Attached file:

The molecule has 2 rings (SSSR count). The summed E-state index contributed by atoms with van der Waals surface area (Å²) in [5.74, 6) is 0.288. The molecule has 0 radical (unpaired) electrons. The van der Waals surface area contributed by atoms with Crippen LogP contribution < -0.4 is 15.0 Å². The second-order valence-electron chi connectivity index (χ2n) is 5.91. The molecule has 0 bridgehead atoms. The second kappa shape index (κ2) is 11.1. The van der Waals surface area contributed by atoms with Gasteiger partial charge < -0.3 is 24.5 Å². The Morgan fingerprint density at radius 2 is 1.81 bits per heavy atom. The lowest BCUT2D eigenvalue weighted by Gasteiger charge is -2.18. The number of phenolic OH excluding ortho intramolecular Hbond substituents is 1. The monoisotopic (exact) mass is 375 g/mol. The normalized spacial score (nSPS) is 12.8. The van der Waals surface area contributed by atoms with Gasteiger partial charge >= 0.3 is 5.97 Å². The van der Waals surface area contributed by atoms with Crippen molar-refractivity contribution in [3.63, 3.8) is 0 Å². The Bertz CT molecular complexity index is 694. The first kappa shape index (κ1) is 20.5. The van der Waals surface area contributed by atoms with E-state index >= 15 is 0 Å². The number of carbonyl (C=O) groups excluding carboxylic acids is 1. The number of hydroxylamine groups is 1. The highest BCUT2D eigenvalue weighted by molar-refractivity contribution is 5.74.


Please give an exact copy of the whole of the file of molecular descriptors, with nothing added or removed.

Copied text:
The molecule has 2 rings (SSSR count). The summed E-state index contributed by atoms with van der Waals surface area (Å²) in [5.74, 6) is 0.288. The molecule has 0 radical (unpaired) electrons. The van der Waals surface area contributed by atoms with Crippen LogP contribution < -0.4 is 15.0 Å². The second-order valence-electron chi connectivity index (χ2n) is 5.91. The molecule has 0 bridgehead atoms. The second kappa shape index (κ2) is 11.1. The van der Waals surface area contributed by atoms with Gasteiger partial charge < -0.3 is 24.5 Å². The Morgan fingerprint density at radius 2 is 1.81 bits per heavy atom. The lowest BCUT2D eigenvalue weighted by Gasteiger charge is -2.18. The number of phenolic OH excluding ortho intramolecular Hbond substituents is 1. The monoisotopic (exact) mass is 375 g/mol. The normalized spacial score (nSPS) is 12.8. The van der Waals surface area contributed by atoms with Gasteiger partial charge >= 0.3 is 5.97 Å². The van der Waals surface area contributed by atoms with Crippen molar-refractivity contribution in [3.63, 3.8) is 0 Å². The Bertz CT molecular complexity index is 694. The first kappa shape index (κ1) is 20.5. The van der Waals surface area contributed by atoms with E-state index >= 15 is 0 Å². The number of carbonyl (C=O) groups excluding carboxylic acids is 1. The number of hydroxylamine groups is 1. The highest BCUT2D eigenvalue weighted by molar-refractivity contribution is 5.74.